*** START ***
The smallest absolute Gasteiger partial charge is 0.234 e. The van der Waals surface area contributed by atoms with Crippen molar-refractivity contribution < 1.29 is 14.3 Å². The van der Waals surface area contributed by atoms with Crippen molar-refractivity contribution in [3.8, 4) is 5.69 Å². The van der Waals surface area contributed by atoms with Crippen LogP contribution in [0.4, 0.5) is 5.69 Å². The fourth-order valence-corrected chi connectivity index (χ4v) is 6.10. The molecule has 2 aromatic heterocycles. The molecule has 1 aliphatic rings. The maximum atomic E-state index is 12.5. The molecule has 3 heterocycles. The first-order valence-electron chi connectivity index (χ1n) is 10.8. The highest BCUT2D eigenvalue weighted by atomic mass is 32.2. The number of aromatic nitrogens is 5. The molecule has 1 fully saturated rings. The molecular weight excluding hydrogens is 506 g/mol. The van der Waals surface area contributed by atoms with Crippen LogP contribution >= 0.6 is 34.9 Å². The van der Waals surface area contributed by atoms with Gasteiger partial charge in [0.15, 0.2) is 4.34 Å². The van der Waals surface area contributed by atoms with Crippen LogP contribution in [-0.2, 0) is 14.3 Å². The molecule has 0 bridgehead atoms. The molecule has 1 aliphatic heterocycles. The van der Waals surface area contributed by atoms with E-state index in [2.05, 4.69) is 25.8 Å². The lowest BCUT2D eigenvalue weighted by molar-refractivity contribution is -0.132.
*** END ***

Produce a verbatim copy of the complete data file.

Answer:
The smallest absolute Gasteiger partial charge is 0.234 e. The van der Waals surface area contributed by atoms with Crippen molar-refractivity contribution < 1.29 is 14.3 Å². The van der Waals surface area contributed by atoms with Crippen molar-refractivity contribution in [3.8, 4) is 5.69 Å². The van der Waals surface area contributed by atoms with Crippen LogP contribution in [0.4, 0.5) is 5.69 Å². The fourth-order valence-corrected chi connectivity index (χ4v) is 6.10. The molecule has 2 aromatic heterocycles. The molecule has 1 aliphatic rings. The maximum atomic E-state index is 12.5. The molecule has 3 heterocycles. The first-order valence-electron chi connectivity index (χ1n) is 10.8. The highest BCUT2D eigenvalue weighted by atomic mass is 32.2. The number of aromatic nitrogens is 5. The molecule has 1 fully saturated rings. The molecular weight excluding hydrogens is 506 g/mol. The van der Waals surface area contributed by atoms with Crippen LogP contribution >= 0.6 is 34.9 Å². The van der Waals surface area contributed by atoms with Gasteiger partial charge in [0.15, 0.2) is 4.34 Å². The van der Waals surface area contributed by atoms with Crippen LogP contribution in [-0.2, 0) is 14.3 Å². The molecule has 0 bridgehead atoms. The molecule has 1 aliphatic heterocycles. The van der Waals surface area contributed by atoms with E-state index in [2.05, 4.69) is 25.8 Å². The lowest BCUT2D eigenvalue weighted by molar-refractivity contribution is -0.132.